One of the takeaways from my trip to Zappos headquarters last month...they give every customer the benefit of the doubt. Not some people or when the burden of proof has been met. But, every customer, unconditionally. They do the opposite of what most companies do...if there's a hint of a problem, they assume it's their fault, not the other way around.
Since most of their sales have shifted on-line (like so many other businesses), many of the people that call-in to Zappos have a concern or an order question (at least that was my impression from my time in the call center). And, if Zappos handled these people like most companies, there would be a vetting process to get to the bottom of every situation to guard against unnecessary discounts and refunds. In turn, the call experience would be just as expected...a royal pain in the butt, too long, unsatisfying and more likely down right aggravating. Perfect if you're in the business of average. Thankfully, Zappos is in the business of happiness. So, they simply act that way. They trust you.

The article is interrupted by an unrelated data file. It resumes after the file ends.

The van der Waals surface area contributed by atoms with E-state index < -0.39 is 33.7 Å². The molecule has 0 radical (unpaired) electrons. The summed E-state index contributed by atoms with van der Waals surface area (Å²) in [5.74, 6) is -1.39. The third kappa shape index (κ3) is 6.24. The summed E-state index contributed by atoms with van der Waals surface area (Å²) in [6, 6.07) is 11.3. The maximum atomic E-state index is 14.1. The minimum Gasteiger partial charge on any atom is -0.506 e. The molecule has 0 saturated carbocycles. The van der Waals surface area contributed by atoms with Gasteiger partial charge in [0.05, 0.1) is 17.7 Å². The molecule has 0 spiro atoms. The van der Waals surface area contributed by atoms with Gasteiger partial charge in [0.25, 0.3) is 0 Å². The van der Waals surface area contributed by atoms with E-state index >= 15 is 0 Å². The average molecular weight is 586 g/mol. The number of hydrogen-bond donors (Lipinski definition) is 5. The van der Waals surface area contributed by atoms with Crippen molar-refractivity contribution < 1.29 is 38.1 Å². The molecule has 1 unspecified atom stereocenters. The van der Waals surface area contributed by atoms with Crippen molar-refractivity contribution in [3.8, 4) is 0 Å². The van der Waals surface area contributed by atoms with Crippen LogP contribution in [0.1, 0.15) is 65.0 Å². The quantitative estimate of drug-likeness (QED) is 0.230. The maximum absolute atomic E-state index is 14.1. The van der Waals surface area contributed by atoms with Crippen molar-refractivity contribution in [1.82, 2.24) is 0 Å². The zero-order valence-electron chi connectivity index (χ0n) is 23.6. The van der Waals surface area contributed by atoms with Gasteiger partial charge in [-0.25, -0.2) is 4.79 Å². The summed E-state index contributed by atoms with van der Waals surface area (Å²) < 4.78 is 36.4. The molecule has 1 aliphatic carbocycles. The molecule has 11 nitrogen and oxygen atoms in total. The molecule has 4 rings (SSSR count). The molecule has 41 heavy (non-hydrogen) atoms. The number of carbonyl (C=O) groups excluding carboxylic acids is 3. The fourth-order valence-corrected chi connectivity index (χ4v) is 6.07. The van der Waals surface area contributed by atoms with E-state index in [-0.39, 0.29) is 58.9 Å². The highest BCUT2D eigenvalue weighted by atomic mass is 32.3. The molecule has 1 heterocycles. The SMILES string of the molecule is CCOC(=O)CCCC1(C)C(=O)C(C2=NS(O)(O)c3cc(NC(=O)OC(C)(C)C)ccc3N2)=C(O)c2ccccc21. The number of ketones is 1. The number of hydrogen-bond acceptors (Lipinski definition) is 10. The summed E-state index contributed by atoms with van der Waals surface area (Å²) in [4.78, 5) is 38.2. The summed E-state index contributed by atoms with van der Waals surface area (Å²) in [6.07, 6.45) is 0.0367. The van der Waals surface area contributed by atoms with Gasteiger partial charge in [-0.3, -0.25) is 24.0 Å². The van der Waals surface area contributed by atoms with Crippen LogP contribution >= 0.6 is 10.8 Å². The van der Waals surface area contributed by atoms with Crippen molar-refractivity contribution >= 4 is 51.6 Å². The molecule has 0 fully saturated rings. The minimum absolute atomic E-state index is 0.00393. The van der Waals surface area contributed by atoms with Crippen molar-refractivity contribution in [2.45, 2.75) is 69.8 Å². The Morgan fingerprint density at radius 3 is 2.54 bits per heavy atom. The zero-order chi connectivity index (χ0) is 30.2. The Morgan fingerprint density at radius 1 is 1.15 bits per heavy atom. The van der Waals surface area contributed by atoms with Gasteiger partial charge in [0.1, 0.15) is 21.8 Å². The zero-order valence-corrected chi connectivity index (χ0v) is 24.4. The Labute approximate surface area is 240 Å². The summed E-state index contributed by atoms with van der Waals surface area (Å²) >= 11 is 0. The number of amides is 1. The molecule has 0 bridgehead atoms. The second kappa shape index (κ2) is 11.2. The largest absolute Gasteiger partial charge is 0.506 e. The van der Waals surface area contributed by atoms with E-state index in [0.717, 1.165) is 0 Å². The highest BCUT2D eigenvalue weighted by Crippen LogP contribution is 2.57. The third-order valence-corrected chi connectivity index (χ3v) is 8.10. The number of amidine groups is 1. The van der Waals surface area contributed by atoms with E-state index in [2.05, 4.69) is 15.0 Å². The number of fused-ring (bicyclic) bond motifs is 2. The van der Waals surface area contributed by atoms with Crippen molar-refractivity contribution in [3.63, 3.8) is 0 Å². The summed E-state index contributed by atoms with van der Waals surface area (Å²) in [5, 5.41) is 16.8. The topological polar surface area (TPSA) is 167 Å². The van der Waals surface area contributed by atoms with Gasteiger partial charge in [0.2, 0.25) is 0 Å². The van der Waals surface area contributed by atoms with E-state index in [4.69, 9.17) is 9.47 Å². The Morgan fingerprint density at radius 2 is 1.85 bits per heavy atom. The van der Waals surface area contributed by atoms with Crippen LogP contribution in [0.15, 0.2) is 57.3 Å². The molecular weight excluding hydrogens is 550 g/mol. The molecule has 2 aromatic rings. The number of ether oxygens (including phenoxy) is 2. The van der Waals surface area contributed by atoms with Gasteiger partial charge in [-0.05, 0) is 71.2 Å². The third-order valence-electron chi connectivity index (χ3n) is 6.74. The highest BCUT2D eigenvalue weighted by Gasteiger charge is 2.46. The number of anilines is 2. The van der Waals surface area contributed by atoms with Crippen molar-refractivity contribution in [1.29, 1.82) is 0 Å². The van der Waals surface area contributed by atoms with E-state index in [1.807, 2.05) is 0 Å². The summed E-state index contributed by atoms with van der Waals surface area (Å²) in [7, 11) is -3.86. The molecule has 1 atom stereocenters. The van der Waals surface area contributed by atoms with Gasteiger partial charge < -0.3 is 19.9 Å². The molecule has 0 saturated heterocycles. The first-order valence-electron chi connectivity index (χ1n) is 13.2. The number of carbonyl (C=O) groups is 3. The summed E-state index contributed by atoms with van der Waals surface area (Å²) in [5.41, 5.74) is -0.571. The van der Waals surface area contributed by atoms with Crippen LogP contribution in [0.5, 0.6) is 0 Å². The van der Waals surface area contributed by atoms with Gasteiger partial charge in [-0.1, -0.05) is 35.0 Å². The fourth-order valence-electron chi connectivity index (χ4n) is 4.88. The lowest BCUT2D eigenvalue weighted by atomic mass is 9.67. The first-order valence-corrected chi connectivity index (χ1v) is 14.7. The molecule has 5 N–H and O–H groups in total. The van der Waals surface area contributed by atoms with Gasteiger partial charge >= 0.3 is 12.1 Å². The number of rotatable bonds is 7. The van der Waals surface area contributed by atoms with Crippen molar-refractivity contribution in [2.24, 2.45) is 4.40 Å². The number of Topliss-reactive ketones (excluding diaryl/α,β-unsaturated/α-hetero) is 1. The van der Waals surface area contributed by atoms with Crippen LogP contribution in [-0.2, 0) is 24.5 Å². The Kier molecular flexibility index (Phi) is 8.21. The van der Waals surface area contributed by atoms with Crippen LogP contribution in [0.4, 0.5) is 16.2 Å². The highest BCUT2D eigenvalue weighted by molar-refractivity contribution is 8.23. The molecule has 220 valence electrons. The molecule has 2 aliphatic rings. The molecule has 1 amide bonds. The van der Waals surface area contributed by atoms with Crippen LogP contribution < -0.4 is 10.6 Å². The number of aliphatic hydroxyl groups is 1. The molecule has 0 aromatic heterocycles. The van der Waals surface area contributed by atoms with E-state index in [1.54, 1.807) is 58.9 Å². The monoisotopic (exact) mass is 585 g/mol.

Of course, many companies use clever disguises to give you the impression someone cares...a 24 hour support line, a handy "e-mail us" option or even "live chat". I recently had trouble with my Garmin 405CX running watch. So, I called Garmin support, twice, because the first time when I heard my wait time was 35 minutes I thought there was a glitch...there wasn't. I decided on the email option, made my way through the myriad of toggle options and drop down boxes, described my issue and off it went. Moments later I was greeted with an email (see below)...we aim to respond to you within 3 days. So, 35 minutes on the phone or 3 days for an email which will likely just lead to more email. Hmmm, do you think Garmin really has my best interest in mind? Do you think they trust me?
Trusting your customer is required if you want them to trust you. You don't get to do it part time and expect a dividend. Sure, by going into it with blind faith you're going to get burned sometimes. But, not nearly as bad as if you're worried about always being right.